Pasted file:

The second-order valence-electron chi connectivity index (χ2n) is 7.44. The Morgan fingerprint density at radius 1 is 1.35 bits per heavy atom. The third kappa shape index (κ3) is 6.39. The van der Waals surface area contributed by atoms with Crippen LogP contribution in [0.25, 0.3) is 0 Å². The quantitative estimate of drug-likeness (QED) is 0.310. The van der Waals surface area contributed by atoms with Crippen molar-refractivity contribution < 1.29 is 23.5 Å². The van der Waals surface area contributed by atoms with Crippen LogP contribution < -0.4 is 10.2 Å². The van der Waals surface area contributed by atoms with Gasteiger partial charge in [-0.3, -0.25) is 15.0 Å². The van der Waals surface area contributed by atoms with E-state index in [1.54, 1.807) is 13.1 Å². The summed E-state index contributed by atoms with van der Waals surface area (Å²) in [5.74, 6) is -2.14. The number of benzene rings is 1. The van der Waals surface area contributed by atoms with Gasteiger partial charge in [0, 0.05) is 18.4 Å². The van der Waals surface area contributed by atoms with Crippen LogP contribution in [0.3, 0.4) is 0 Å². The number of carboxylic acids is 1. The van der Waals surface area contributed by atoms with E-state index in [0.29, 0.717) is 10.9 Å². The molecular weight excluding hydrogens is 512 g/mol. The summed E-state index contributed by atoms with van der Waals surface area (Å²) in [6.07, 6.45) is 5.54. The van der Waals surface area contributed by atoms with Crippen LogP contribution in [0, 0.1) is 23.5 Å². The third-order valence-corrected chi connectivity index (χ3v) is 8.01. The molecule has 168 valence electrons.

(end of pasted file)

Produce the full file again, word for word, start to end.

The second-order valence-electron chi connectivity index (χ2n) is 7.44. The Morgan fingerprint density at radius 1 is 1.35 bits per heavy atom. The third kappa shape index (κ3) is 6.39. The van der Waals surface area contributed by atoms with Crippen LogP contribution in [0.25, 0.3) is 0 Å². The quantitative estimate of drug-likeness (QED) is 0.310. The van der Waals surface area contributed by atoms with Crippen molar-refractivity contribution < 1.29 is 23.5 Å². The van der Waals surface area contributed by atoms with Crippen LogP contribution < -0.4 is 10.2 Å². The van der Waals surface area contributed by atoms with Gasteiger partial charge in [-0.3, -0.25) is 15.0 Å². The van der Waals surface area contributed by atoms with E-state index in [1.54, 1.807) is 13.1 Å². The summed E-state index contributed by atoms with van der Waals surface area (Å²) in [5.74, 6) is -2.14. The number of benzene rings is 1. The van der Waals surface area contributed by atoms with Gasteiger partial charge in [0, 0.05) is 18.4 Å². The van der Waals surface area contributed by atoms with Crippen LogP contribution in [0.3, 0.4) is 0 Å². The number of carboxylic acids is 1. The van der Waals surface area contributed by atoms with E-state index in [0.29, 0.717) is 10.9 Å². The molecular weight excluding hydrogens is 512 g/mol. The summed E-state index contributed by atoms with van der Waals surface area (Å²) in [6.07, 6.45) is 5.54. The van der Waals surface area contributed by atoms with Crippen LogP contribution in [0, 0.1) is 23.5 Å². The third-order valence-corrected chi connectivity index (χ3v) is 8.01. The molecule has 168 valence electrons.